Frailty tied to subjective cognitive decline in elderly women
Frailty shares a relationship with subjective cognitive decline (SCD) in elderly women, which appears before the incidence of overt dementia, a recent study has found.
Researchers performed a cross-sectional analysis of 306 elderly adults (mean age, 73±7 years; 42 percent female), of whom 174 had normal cognition, while the remaining 132 had mild cognitive impairment. SCD was measured using the Everyday Cognition Scale (ECog), while the Montreal Cognitive Assessment (MoCA) was used to evaluate objective cognition.
Researchers observed a significant correlation between the frailty composite score and MoCA performance in women (odds ratio [OR], 0.56; p=0.04). This was attenuated after the exclusion of one outlier, though the end result was still of borderline significance (OR, 0.59; p=0.08).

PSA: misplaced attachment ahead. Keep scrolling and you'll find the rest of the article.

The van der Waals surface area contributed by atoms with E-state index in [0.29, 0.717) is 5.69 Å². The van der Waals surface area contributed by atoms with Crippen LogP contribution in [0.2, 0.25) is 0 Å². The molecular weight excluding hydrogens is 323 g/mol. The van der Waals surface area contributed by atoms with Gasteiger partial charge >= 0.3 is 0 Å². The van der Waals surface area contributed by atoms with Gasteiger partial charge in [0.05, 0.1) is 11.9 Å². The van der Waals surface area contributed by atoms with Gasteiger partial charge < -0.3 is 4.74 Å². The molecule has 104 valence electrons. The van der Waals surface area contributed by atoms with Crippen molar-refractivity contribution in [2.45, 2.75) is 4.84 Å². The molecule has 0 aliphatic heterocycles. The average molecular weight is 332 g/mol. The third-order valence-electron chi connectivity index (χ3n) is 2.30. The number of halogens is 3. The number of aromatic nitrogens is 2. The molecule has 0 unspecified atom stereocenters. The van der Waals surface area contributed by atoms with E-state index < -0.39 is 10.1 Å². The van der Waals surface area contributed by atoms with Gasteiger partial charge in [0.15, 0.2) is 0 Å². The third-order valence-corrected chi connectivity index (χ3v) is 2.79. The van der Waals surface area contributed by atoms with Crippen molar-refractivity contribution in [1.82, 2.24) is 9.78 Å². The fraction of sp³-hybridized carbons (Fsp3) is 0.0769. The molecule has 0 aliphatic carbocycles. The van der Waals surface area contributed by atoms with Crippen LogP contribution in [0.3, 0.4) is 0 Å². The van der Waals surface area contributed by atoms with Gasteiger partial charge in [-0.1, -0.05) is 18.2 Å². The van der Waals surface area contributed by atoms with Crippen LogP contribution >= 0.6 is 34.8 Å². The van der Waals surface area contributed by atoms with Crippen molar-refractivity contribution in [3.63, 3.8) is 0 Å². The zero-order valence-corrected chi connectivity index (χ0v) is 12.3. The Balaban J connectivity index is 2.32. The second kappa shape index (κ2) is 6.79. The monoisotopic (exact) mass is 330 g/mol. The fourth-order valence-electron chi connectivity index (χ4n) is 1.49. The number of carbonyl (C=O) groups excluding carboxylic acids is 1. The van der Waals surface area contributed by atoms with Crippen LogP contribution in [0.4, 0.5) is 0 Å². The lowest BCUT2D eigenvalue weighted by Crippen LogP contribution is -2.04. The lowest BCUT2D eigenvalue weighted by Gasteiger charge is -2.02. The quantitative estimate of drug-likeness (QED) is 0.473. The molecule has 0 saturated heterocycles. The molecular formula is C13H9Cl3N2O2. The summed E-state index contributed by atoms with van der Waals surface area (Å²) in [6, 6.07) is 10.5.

There was also a significant link between the frailty composite score and ECog total (OR, 2.27; p=0.02), planning (OR, 2.63; p=0.022) and organization (OR, 2.39; p=0.03) scores. In other words, each unit increase in the frailty composite score resulted in at least a twofold rise in the likelihood of cognitive complaints.
Of the frailty components, gait speed appeared to be the most relevant, being significantly linked to the total (OR, 0.06; p=0.003) and memory (OR, 0.03; p<0.001) ECog scores. Grip strength, in comparison, was associated only with ECog planning scores (OR, 0.91; p=0.04). Results were robust to sensitivity analyses.
In men, the associations between frailty and objective or subjective cognition were attenuated after sensitivity and stratified analyses.